• Spark Therapeutics used a luminance mobility course to evaluate vision changes of patients participating in its RPE65 gene therapy Phase III clinical trial. Katherine High, MD, president and chief scientific officer at Spark, showed videos of improved patient navigation of the course after treatment. The course is a reliable, reproducible outcome measure for diseases in which vision improvements are difficult to capture using standard tests. Spark is seeking FDA approval for the gene therapy after its successful Phase III study.
  • Byron Lam, MD, Bascom Palmer Eye Institute (University of Miami), presented updates on gene therapy for Leber hereditary optic neuropathy (LHON) and choroideremia. LHON affects mitochondria in cells of the inner retina. Bascom Palmer is conducting a Phase I clinical trial for LHON. The trial is treating patients with varying stages of disease – chronic, acute, and pre-symptomatic – with varying doses. Six of nine participants have been treated in the chronic arm with some showing vision improvement. Six patients have been treated in the first year of the Phase II gene therapy trial for choroideremia. Overall, vision has been relatively stable for those treated.
  • Jose Sahel, MD, University of Pittsburgh School of Medicine and Institut de la Vision (Paris), reported on GenSight’s clinical trials for LHON gene therapy. Some vision improvements were reported in the Phase I/II study (21 patients), which took place in Paris. The Phase III trial is underway at multiple sites in Europe and the U.S. Dr. Sahel also reported on the success of rod-derived cone-viability factor (RdCVF) for slowing degeneration for RP in preclinical studies. He and his collaborators are now moving the treatment toward a clinical trial.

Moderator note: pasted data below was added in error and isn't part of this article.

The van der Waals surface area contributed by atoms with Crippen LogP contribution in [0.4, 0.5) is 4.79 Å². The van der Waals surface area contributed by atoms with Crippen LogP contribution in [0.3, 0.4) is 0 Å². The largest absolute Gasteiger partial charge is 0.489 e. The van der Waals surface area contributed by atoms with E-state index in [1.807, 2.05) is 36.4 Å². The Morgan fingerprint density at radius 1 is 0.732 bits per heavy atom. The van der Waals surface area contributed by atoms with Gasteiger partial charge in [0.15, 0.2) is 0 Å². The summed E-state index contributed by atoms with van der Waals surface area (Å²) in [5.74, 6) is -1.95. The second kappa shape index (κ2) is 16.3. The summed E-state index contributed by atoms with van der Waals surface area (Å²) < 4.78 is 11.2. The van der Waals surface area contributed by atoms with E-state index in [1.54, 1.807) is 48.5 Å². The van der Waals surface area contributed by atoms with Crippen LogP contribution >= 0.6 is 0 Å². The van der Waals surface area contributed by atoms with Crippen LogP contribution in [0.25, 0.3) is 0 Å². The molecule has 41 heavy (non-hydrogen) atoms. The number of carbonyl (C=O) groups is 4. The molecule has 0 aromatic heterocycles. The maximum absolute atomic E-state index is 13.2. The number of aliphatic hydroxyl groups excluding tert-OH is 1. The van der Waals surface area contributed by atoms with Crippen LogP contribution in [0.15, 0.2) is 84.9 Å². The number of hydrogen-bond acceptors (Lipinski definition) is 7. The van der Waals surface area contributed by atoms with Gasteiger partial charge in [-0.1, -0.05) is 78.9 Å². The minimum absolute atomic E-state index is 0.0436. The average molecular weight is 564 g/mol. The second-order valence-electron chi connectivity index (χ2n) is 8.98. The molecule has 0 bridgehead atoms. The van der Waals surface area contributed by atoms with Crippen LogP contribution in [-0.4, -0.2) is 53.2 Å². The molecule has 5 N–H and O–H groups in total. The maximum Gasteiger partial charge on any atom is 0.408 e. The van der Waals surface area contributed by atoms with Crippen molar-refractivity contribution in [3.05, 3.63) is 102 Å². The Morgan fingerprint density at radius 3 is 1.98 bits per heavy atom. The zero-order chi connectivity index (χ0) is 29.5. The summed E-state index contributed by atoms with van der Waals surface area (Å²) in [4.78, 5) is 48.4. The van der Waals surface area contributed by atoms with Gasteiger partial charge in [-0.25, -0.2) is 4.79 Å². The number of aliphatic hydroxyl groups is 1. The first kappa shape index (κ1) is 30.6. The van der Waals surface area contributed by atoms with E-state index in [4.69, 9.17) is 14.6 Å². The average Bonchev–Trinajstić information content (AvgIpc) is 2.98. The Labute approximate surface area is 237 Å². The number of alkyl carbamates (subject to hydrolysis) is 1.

• Clinical researchers at the University Hospital Tuebingen in Germany launched a Phase I/II clinical trial for people with achromatopsia (CNGA3 mutations), an inherited retinal disease affecting cones, thereby causing day blindness and impaired color vision and perception of detail. Dominick Fischer, MD, PhD, the study’s principal investigator, reported that nine people have been treated thus far three each receiving low, medium, or high doses in the safety-oriented study.
  • Tami Smith, MD, head of global medical affairs at Spark Therapeutics, provided an overview of ID Your IRD, a genetic testing program provided at no cost to patients with conditions such as LCA, RP, choroideremia, and those affecting the outer retina. Genetic counseling services are also available through the program at no cost.
  • Uveitis is a group of eye diseases that cause inflammation, and potentially tissue destruction, of various parts of the eye. Uveitis can be caused by a range of factors (infectious or non-infectious), and vary in severity. Paul Yang, MD, PhD, Casey Eye Institute, discussed the potential for uveitis to occur as an adverse event with retinal gene therapies, because of immune-system intolerance.
  • While most AAV-based gene therapies in clinical trials have performed without serious adverse events, Etiena Basner-Tschakarjan, MD, PhD, at the Children’s Hospital of Philadelphia, discussed strategies for mitigating potential immune responses to them. She said that viral particles from AAVs persist for several years in the retina. By delivering gene therapies more efficiently — using smaller doses to achieve efficacy (improve transduction) — the chance for an immune reaction might be reduced.
  • Conditions such as age-related macular degeneration, diabetic retinopathy, and uveitis can cause damaging retinal and ocular inflammation. Christian Ildefonso, PhD, University of Florida College of Medicine, reviewed a gene therapy — an AAV that delivers copies of the M013 gene — to reduce retinal inflammation.
  • Mark Pennesi, MD, PhD, Casey Eye Institute (OHSU), reviewed the importance of retinal-disease natural-history studies. The benefits of these investigations include: improving the understanding of disease rate of progression and variability, identification of potential clinical-trial outcome measures, and recruitment of patients for clinical trials.